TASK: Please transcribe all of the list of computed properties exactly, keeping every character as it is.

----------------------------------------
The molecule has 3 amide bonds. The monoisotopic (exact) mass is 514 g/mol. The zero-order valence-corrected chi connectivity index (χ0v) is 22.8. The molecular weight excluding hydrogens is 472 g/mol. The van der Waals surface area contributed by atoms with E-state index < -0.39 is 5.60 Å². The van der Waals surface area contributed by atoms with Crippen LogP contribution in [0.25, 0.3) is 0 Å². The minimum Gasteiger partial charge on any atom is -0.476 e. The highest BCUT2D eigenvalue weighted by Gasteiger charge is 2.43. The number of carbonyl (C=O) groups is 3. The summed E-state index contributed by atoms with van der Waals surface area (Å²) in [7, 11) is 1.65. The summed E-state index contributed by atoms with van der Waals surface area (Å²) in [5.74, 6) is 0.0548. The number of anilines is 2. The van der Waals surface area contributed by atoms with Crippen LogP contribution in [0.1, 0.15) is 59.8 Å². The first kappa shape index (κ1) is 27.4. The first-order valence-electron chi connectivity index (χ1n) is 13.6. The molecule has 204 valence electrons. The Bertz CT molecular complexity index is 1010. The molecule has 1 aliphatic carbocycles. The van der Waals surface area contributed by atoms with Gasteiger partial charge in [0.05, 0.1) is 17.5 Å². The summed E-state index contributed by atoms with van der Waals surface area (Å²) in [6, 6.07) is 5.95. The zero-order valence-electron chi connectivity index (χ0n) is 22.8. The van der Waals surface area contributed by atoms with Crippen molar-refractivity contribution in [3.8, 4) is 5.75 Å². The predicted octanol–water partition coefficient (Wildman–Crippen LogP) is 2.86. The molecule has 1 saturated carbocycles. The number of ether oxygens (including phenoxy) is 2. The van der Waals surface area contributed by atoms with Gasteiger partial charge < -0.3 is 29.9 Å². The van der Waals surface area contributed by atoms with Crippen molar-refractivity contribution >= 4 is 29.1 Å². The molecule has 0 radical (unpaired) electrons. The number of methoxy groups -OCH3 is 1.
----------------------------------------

The molecule has 3 amide bonds. The monoisotopic (exact) mass is 514 g/mol. The zero-order valence-corrected chi connectivity index (χ0v) is 22.8. The molecular weight excluding hydrogens is 472 g/mol. The van der Waals surface area contributed by atoms with E-state index < -0.39 is 5.60 Å². The van der Waals surface area contributed by atoms with Crippen LogP contribution in [0.25, 0.3) is 0 Å². The minimum Gasteiger partial charge on any atom is -0.476 e. The highest BCUT2D eigenvalue weighted by Gasteiger charge is 2.43. The number of carbonyl (C=O) groups is 3. The summed E-state index contributed by atoms with van der Waals surface area (Å²) in [7, 11) is 1.65. The summed E-state index contributed by atoms with van der Waals surface area (Å²) in [5.74, 6) is 0.0548. The number of anilines is 2. The van der Waals surface area contributed by atoms with Crippen LogP contribution in [0.1, 0.15) is 59.8 Å². The first kappa shape index (κ1) is 27.4. The first-order valence-electron chi connectivity index (χ1n) is 13.6. The molecule has 204 valence electrons. The Bertz CT molecular complexity index is 1010. The molecule has 1 aliphatic carbocycles. The van der Waals surface area contributed by atoms with Gasteiger partial charge in [0.05, 0.1) is 17.5 Å². The summed E-state index contributed by atoms with van der Waals surface area (Å²) in [6, 6.07) is 5.95. The zero-order valence-electron chi connectivity index (χ0n) is 22.8. The van der Waals surface area contributed by atoms with Crippen molar-refractivity contribution in [3.8, 4) is 5.75 Å². The predicted octanol–water partition coefficient (Wildman–Crippen LogP) is 2.86. The molecule has 1 saturated carbocycles. The number of ether oxygens (including phenoxy) is 2. The van der Waals surface area contributed by atoms with Gasteiger partial charge < -0.3 is 29.9 Å². The van der Waals surface area contributed by atoms with Crippen molar-refractivity contribution >= 4 is 29.1 Å². The molecule has 0 radical (unpaired) electrons. The number of methoxy groups -OCH3 is 1.